In the middle-aged and older persons, periodontitis increases the risk for tooth loss [21, 22]. Persons with periodontitis are three times more likely to lose teeth compared to periodontally healthy persons [23] and, vice versa, persons with future tooth loss display a higher level of periodontal destruction at baseline [21]. In the German adult population, periodontitis is responsible for about 30 to 40% of dental extractions [24]. We chose tooth loss as the primary endpoint for our longitudinal analysis as it presents the most severe outcome for patients and wanted to know if biologically grounded associations of periodontitis with metabolites translate into significant associations between metabolites and tooth loss over and above current clinical measures.

Here, we systematically characterize the molecular fingerprint of current and future oral health status among 938 participants of the population-based Study of Health in Pomerania (SHIP-2) using non-targeted metabolomic analysis covering more than 500 metabolites. We show numerous associations between oral phenotypes and saliva metabolites and replicate previous findings [16,17,18,19,20]. We considerably extend current evidence by identifying a set of metabolites, which were statistically significantly associated with a 5-year tooth loss over and above oral health status at baseline. Among these metabolites, butyrylputrescine and 2-pyrrolidineacetic acid (2-pyrr), putatively of microbial origin, might be promising candidates to be evaluated in future studies.

Methods

Study design

The Study of Health in Pomerania (SHIP) is a population-based cohort study in the north-eastern part of Germany [25]. Using a two-stage cluster sampling procedure [26], 7006 Caucasian subjects were randomly drawn, proportional to community population size, and stratified by age and gender. Of 6265 eligible subjects, 4308 participated between 1997 and 2001 (SHIP-0, response 68.8%). Follow-up examinations were conducted after 5 (SHIP-1), 11 (SHIP-2), and 16 years (SHIP-3) [27].

For the present study, we used data from SHIP-2 and SHIP-3. In total, 2333 subjects aged 30 to 93 years participated in SHIP-2. Among these subjects, we selected 1000 participants, who had dental follow-up data in SHIP-3, for metabolic profiling of saliva samples using the Metabolon HD4 platform (Metabolon Inc., Durham, USA). Out of those, we excluded 22 participants whose saliva measurements did not pass the quality control and another 40 participants due to missing values in variables considered as confounders in the statistical analysis. The final data set for statistical analysis included up to 938 individuals (depending on the oral health variable).

Oral examination

Examinations were conducted in a dental chair with light and without saliva ejector or air jet. Using the half-mouth method (i.e., alternating on the left or right side), periodontal probing depth (PPD) and clinical attachment level (CAL) were assessed on four sites (mesiobuccal, midbuccal, distobuccal, and midpalatinal/midlingual) of all teeth excluding the third molars using a periodontal probe (PCP-11, Hu-Friedy, Chicago, IL, USA). The presence of supragingival plaque and supragingival calculus was recorded on the same four sites at the first incisor, canine, and first molar. If a tooth was missing, the next distally located tooth was considered. The number of teeth was registered excluding wisdom teeth. A dental interview completed the measures.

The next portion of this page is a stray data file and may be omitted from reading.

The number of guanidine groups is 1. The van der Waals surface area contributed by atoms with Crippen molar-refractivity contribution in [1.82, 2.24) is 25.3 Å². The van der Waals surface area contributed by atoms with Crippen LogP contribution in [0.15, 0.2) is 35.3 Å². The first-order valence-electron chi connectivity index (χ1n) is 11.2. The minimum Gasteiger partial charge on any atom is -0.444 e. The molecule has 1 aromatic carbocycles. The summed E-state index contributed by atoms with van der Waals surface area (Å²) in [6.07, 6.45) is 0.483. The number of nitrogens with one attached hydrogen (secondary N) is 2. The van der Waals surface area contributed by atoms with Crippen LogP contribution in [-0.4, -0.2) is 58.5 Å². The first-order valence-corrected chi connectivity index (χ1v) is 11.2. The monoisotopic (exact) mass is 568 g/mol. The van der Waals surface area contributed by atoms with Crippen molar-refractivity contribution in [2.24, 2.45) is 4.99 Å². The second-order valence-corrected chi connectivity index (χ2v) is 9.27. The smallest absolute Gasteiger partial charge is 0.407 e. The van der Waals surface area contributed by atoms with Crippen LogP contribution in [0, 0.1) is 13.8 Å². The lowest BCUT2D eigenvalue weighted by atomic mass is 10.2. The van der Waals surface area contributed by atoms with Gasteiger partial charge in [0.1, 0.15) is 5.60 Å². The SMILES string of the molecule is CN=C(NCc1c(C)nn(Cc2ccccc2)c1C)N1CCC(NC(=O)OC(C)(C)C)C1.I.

Coronal cavities were diagnosed visually or using a periodontal probe (PCP-11, Hu-Friedy, Chicago, IL, USA) [28]. Carious defects, fillings, secondary caries, and missing teeth were registered by surface (occlusal, mesial, distal, vestibular, and oral) with the exception of wisdom teeth using the half-mouth method (alternating on the left or right side). The number (DF-S) and the percentage of decayed or filled surfaces (DF-S%) were based on a maximum of 14 permanent teeth (excluding third molars), resulting in 64 surfaces being assessed in total. Information on the presence of removable prostheses in the upper or lower jaw was retrieved from the dental interview.

Five calibrated and licensed dentists performed the dental examinations. Calibration exercises were conducted every 6–12 months. In SHIP-2, intra-class correlations of 0.76–0.88 per examiner and an inter-class correlation of 0.74 for CAL were achieved. For PPD, the intra-class correlation was 0.70–0.78 per examiner and the inter-class correlation was 0.70. In SHIP-3, intra-class correlations of 0.92–0.97 per examiner and an inter-class correlation of 0.98 for CAL were achieved. For PPD, the intra-class correlation was 0.69–0.92 per examiner and the inter-class correlation was 0.91. For caries assessments in SHIP-2, intra-rater kappas were 0.83–1.00, while pairwise inter-rater kappas were 0.72–1.00.